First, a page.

Although I’ve been collecting stamps for well over 20 years, it has only been within the past two or three that I’ve had any contact at all with the mail art community. I do not think of myself as an artist; even my Philosateleian Post creations I refer to as local post stamps, not artistamps. There is a fine and sometimes blurred line between the two, but that is perhaps a subject for some other time.
Just because I’m not an artist myself, however, doesn’t stop me from being impressed and sometimes amazed at some of the pieces that individuals in the mail art community create. For example, consider this cover that I received in the mail last week.
The cover’s designer, Linda W., took a fragment of an old envelope which was addressed to a patient at an infirmary in Louisville, Kentucky, and combined it with an illustration of a woman on her sickbed, along with an illustration of a human skeleton and several medical-themed stamps.
I’m not even sure how to describe this any further other than to say it is awesomeness. I certainly wouldn’t endorse the destruction of a valuable cover, but the fragment with which Linda started was so ragged that it had no value in philatelic terms. Because of that, it is a joy to see that it could be reused and repurposed to create a work of art.
Grateful Dead on Purgatory Post's first perforated stamps
Psychedelic rockers Grateful Dead are the subject of the newest modern local post stamp from Scott A.’s Purgatory Post. The stamp, which features artwork from a concert poster, commemorates the band’s 50th anniversary.
While I’m not the biggest fan of the art style of the 1960s and 70s, I think you have to admit that Scott nailed the lettering!
Although the Grateful Dead stamp is Purgatory Post’s 163rd issue, it is the first to be perforated with Scott’s recently acquired Rosback hand perforator. The results are quite impressive, and I look forward to seeing Scott’s future perforated stamps.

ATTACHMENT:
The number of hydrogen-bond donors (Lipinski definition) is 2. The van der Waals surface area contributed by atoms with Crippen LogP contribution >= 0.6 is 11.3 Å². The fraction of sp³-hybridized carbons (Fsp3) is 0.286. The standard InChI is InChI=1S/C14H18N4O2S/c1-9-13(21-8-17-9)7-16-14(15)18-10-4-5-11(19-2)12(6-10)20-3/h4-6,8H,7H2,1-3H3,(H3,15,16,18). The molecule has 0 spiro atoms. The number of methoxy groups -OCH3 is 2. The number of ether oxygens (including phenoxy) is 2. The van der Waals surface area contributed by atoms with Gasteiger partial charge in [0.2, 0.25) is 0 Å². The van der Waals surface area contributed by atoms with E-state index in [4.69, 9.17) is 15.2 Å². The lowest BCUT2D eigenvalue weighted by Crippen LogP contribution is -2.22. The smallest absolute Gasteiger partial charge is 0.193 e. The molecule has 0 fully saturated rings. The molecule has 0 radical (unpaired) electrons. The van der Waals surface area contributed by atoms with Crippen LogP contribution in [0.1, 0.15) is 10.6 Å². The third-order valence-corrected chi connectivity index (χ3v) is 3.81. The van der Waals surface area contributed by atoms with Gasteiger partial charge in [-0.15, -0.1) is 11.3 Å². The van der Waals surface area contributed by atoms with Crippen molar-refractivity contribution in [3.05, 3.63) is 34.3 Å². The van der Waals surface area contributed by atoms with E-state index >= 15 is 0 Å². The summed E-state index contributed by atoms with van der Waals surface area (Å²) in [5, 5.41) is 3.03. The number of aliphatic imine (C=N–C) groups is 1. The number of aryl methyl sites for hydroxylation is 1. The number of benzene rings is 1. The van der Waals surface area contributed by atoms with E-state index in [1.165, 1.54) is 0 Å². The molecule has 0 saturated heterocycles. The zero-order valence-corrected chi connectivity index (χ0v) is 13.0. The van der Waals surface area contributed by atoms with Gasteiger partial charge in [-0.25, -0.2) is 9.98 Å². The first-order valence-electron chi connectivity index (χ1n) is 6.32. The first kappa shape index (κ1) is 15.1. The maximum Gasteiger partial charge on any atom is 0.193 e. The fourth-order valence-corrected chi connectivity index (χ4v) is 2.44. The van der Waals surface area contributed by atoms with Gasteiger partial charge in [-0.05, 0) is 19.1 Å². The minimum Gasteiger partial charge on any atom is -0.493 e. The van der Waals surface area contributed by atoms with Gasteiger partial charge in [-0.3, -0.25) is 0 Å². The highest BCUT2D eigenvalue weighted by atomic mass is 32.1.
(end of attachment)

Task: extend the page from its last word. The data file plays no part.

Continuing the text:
A while back while browsing around looking for one thing or another, I ran across a blog post from the National Postal Museum regarding United States Post Office Department mailsters, three-wheeled delivery trucks that were mass-produced in the late 1950s and 1960s.
Mailsters could apparently fit into small spaces, and to my eye are pretty nifty looking vehicles. They had some flaws, however; as blog post author Nancy Pope points out, mailsters were “vehicles that could be immobilized by three inches of snow, tip over if driving around a corner more than 25 mph, caught in a wind gust, or even by large dogs jumping on them.
Continuing, Pope writes that the mailster was “a hotbed of flaws, including defective front axles, defective and inferior shaft linkage, defective drive couplings, defective universal joints, defective door locks, defective fuel pumps, and defective brake pedal mountings.” Not exactly the sort of thing you want to be relying on to carry you through your appointed rounds.
Fortunately for mail delivery, the Jeep was available to take over, and the mailster became a part of post office history.